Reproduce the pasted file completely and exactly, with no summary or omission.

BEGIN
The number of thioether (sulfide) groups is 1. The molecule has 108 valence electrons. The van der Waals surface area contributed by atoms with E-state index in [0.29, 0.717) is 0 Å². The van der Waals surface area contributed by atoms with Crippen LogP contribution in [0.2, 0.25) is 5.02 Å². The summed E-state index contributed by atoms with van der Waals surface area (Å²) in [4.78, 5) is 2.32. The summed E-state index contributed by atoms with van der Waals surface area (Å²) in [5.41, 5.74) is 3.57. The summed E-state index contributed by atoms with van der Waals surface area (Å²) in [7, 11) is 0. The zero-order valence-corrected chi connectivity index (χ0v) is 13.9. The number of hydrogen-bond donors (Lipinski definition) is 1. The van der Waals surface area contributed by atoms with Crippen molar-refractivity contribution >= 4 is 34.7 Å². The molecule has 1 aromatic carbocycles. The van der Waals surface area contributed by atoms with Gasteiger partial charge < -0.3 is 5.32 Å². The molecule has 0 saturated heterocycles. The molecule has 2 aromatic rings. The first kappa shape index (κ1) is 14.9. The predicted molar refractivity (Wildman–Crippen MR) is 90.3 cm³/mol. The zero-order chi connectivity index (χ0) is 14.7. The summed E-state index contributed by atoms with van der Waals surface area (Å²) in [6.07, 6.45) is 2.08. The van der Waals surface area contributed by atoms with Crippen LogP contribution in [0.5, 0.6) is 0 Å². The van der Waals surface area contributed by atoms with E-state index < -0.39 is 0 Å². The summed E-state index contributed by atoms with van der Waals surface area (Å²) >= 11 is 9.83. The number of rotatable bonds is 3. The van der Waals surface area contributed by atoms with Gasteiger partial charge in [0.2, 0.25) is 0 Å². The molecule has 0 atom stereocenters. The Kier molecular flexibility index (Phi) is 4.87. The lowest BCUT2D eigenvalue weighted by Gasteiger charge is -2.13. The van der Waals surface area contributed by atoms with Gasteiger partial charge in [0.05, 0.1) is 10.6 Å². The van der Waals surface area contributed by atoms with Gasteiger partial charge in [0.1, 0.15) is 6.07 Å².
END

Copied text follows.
The number of thioether (sulfide) groups is 1. The molecule has 108 valence electrons. The van der Waals surface area contributed by atoms with E-state index in [0.29, 0.717) is 0 Å². The van der Waals surface area contributed by atoms with Crippen LogP contribution in [0.2, 0.25) is 5.02 Å². The summed E-state index contributed by atoms with van der Waals surface area (Å²) in [4.78, 5) is 2.32. The summed E-state index contributed by atoms with van der Waals surface area (Å²) in [5.41, 5.74) is 3.57. The summed E-state index contributed by atoms with van der Waals surface area (Å²) in [7, 11) is 0. The zero-order valence-corrected chi connectivity index (χ0v) is 13.9. The number of hydrogen-bond donors (Lipinski definition) is 1. The van der Waals surface area contributed by atoms with Crippen molar-refractivity contribution >= 4 is 34.7 Å². The molecule has 1 aromatic carbocycles. The van der Waals surface area contributed by atoms with Gasteiger partial charge < -0.3 is 5.32 Å². The molecule has 0 saturated heterocycles. The molecule has 2 aromatic rings. The first kappa shape index (κ1) is 14.9. The predicted molar refractivity (Wildman–Crippen MR) is 90.3 cm³/mol. The zero-order chi connectivity index (χ0) is 14.7. The summed E-state index contributed by atoms with van der Waals surface area (Å²) in [6.07, 6.45) is 2.08. The van der Waals surface area contributed by atoms with Crippen LogP contribution in [0.5, 0.6) is 0 Å². The van der Waals surface area contributed by atoms with E-state index < -0.39 is 0 Å². The summed E-state index contributed by atoms with van der Waals surface area (Å²) >= 11 is 9.83. The number of rotatable bonds is 3. The van der Waals surface area contributed by atoms with Gasteiger partial charge in [0.2, 0.25) is 0 Å². The molecule has 0 atom stereocenters. The Kier molecular flexibility index (Phi) is 4.87. The lowest BCUT2D eigenvalue weighted by Gasteiger charge is -2.13. The van der Waals surface area contributed by atoms with Gasteiger partial charge in [0.05, 0.1) is 10.6 Å². The van der Waals surface area contributed by atoms with Gasteiger partial charge in [0.1, 0.15) is 6.07 Å².